THIS week was quite eventful for Zimbabwe, a country that had become a pariah state due to sanctions and isolation over policy clashes and grisly human right abuses.
Editor’s Memo by Bernard Mpofu
Two events brought the country under the spotlight — the International Conference on Aids and STIs in Africa which ends today and the rare visit by Chinese President Xi Jinping.
The latter clouded out the conference in a country where it is estimated that 1,5 million out of a total population of 14 million are living with the HIV virus.
Understandably so, this was the first visit by a Chinese leader to Zimbabwe since 1996 when former president Jiang Zemin set his foot on this land.
For President Robert Mugabe, who is in charge of an economy facing implosion as shown by the massive job losses, deflation and low foreign direct inflows, Xi’s visit was symbolic on many fronts.
Mugabe, who has been in power since 1980, not only views China as a key trade partner, but as a counterbalance to the Western influence after being isolated and slapped, together with his cronies, with economic sanctions over failure to uphold the rule of law and human rights abuses at the turn of the millenium.
Facing immense pressure from a restless civil service as government revenues dwindle, Mugabe desperately needed some political capital to inspire confidence and manage expectations.
While the signing of investment deals in infrastructure projects such as energy were heralded as a firm foundation and launch pad for turning around the economy, the reality is 2016 is promising to be worse as economy implodes.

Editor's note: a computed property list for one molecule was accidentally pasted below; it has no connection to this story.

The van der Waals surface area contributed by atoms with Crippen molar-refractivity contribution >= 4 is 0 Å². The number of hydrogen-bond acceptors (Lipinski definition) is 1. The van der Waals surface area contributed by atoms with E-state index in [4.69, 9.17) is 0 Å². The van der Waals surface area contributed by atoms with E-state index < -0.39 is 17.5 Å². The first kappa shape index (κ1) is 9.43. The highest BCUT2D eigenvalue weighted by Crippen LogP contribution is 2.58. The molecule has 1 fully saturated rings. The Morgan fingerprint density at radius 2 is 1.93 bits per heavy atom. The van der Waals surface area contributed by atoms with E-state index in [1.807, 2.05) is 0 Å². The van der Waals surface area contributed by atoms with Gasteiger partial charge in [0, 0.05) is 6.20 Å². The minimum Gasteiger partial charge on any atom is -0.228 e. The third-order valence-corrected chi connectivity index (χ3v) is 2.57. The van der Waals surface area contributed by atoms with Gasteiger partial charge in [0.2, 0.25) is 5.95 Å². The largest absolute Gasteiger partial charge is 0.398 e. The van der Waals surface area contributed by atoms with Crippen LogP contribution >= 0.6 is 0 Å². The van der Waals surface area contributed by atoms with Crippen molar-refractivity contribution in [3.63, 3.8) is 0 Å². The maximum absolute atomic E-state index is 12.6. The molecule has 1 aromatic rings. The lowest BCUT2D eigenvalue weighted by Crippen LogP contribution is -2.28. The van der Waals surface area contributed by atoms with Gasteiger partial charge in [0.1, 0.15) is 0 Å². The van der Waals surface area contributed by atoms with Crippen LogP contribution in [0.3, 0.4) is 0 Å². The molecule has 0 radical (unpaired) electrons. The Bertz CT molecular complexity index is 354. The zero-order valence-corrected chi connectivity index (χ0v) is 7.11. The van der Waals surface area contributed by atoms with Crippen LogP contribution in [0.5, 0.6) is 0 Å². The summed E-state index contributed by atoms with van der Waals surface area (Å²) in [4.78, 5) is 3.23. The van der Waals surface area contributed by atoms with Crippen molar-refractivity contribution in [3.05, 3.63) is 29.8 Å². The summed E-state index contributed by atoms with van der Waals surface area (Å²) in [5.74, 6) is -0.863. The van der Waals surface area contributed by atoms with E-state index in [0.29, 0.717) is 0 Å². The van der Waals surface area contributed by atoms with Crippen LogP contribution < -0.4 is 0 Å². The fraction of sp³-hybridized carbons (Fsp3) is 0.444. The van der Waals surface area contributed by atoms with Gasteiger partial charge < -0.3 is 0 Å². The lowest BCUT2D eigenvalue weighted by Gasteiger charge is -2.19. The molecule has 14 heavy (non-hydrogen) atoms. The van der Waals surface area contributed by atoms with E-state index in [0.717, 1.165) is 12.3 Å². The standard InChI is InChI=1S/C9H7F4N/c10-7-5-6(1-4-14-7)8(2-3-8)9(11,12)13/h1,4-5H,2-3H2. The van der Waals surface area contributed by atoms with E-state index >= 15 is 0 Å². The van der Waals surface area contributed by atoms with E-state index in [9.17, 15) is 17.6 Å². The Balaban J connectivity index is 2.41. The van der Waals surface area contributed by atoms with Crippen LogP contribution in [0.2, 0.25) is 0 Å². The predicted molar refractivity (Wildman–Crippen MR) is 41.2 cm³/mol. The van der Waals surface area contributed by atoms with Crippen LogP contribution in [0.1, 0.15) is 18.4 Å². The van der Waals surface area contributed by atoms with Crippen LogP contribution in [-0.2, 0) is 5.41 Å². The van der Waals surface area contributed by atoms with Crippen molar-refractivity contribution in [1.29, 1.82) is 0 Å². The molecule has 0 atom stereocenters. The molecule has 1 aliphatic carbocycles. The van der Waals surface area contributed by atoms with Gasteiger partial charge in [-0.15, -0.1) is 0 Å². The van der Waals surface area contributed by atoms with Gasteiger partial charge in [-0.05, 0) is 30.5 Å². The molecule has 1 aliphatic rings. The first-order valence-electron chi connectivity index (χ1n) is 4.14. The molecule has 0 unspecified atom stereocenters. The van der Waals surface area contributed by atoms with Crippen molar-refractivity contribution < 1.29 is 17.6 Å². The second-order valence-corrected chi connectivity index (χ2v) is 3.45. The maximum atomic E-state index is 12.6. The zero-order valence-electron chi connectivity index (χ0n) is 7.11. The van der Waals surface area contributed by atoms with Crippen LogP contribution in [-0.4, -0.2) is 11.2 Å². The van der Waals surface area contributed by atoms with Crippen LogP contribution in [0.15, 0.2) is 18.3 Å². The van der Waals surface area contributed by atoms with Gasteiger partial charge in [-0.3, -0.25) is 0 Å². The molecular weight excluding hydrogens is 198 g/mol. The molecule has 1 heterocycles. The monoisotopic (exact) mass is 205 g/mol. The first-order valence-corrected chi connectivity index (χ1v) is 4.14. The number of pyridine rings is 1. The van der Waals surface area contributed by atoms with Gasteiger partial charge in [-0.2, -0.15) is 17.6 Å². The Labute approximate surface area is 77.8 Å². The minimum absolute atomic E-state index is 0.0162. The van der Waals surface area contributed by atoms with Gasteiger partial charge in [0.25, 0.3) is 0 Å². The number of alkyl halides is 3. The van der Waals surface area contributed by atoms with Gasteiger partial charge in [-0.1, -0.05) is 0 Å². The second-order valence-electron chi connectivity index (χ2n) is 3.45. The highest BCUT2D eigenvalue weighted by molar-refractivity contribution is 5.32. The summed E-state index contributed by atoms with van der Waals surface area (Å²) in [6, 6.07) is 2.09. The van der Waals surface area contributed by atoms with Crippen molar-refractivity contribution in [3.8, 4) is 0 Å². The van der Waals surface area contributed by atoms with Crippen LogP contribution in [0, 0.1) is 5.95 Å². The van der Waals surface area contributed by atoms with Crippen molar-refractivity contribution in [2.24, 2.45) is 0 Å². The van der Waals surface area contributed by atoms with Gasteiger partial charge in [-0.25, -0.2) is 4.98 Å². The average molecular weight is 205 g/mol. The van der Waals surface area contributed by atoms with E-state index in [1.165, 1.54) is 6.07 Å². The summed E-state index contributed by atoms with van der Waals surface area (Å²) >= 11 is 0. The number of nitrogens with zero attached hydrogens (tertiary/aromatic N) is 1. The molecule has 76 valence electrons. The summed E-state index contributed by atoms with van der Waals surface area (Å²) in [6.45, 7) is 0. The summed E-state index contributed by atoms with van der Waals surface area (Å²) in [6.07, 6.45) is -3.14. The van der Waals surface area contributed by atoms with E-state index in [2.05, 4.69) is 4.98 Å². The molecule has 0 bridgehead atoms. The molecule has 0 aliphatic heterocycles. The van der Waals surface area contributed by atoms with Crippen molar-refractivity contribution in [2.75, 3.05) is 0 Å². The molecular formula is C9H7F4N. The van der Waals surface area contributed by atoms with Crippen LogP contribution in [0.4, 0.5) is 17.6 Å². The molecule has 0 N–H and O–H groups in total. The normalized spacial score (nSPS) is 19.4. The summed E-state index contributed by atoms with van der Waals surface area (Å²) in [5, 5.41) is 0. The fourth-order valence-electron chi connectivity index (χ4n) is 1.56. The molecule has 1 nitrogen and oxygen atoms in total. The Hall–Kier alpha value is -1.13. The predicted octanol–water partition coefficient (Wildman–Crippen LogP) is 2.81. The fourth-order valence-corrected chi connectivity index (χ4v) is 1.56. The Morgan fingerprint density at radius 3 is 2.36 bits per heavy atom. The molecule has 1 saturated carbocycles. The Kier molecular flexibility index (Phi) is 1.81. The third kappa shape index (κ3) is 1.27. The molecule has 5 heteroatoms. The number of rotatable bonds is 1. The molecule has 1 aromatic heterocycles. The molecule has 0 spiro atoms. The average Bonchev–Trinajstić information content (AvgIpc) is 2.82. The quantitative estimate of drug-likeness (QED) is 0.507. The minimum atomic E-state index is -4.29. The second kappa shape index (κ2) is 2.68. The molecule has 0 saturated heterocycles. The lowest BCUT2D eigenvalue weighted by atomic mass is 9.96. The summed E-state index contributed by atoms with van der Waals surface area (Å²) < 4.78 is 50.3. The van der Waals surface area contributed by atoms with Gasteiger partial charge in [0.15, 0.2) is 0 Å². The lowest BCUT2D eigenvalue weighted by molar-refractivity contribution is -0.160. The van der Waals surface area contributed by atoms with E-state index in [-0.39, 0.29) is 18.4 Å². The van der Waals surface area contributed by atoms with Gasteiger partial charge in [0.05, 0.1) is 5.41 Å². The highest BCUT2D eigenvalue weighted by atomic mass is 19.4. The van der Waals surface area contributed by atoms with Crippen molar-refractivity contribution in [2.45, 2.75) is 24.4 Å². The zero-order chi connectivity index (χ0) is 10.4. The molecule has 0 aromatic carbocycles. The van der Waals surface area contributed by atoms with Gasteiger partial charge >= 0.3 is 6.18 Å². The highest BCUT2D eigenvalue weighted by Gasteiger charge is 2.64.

Instead of just celebrating Xi’s visit, Mugabe should take a leaf from China which in 1978 was a poor communist country transformed into a formidable force on global scale.
Now the world’s second largest economy after the United States, China has in the past 30 years consistently registered double-digits growth rates supported by structural reforms. But that has not been a stroll in the park.
Firstly, the Asian giant realised that it could not go it alone and realised that it needs to be a player in global affairs to be a force to reckon with. It adopted a policy of state capitalism where state enterprises took a leading role in driving the economy.
In this regard, Zimbabwe should speed up reforms in parastatals and state-owned entities which are currently haemorrhaging treasury, if it wishes to adopt China’s development model.
Former Chinese president Deng Xiaoping was instrumental in China’s economic reconstruction following the disastrous Great Leap Forward and Cultural Revolution.
He introduced broad market reforms and spearheaded China’s rise despite resistance by die-hard Maoists.
Commenting on the role of ideology in economics, Deng famously said: “I don’t care if a cat is white or black so long as it catches mice”. That should be the starting point for Mugabe.
Having inherited a divided society fraught with instability during a turbulent transition from the Mao era, Deng became architect of a new brand of socialist thinking, balancing the Communist Party’s ideological imperatives with pragmatic market economic policies. Consequently, China rose like a phoenix from the ashes.
Mugabe must learn, if he still can, from that. While China has historically been supportive to Zimbabwe through its foreign policy of noninterference in domestic politics of allies, the economic powerhouse now fully understands the dynamics of globalisation and geo-politics.
Mugabe, who turns 92 next February, should also learn from the Chinese Communist Party that has a clear succession plan, something the Chinese have consistently told African leaders.
A clear demonstration on dealing ruthlessly with corruption that has writ large in government will be an indication that Mugabe is ready to embrace the chinese model.
It’s never too late to do the right thing.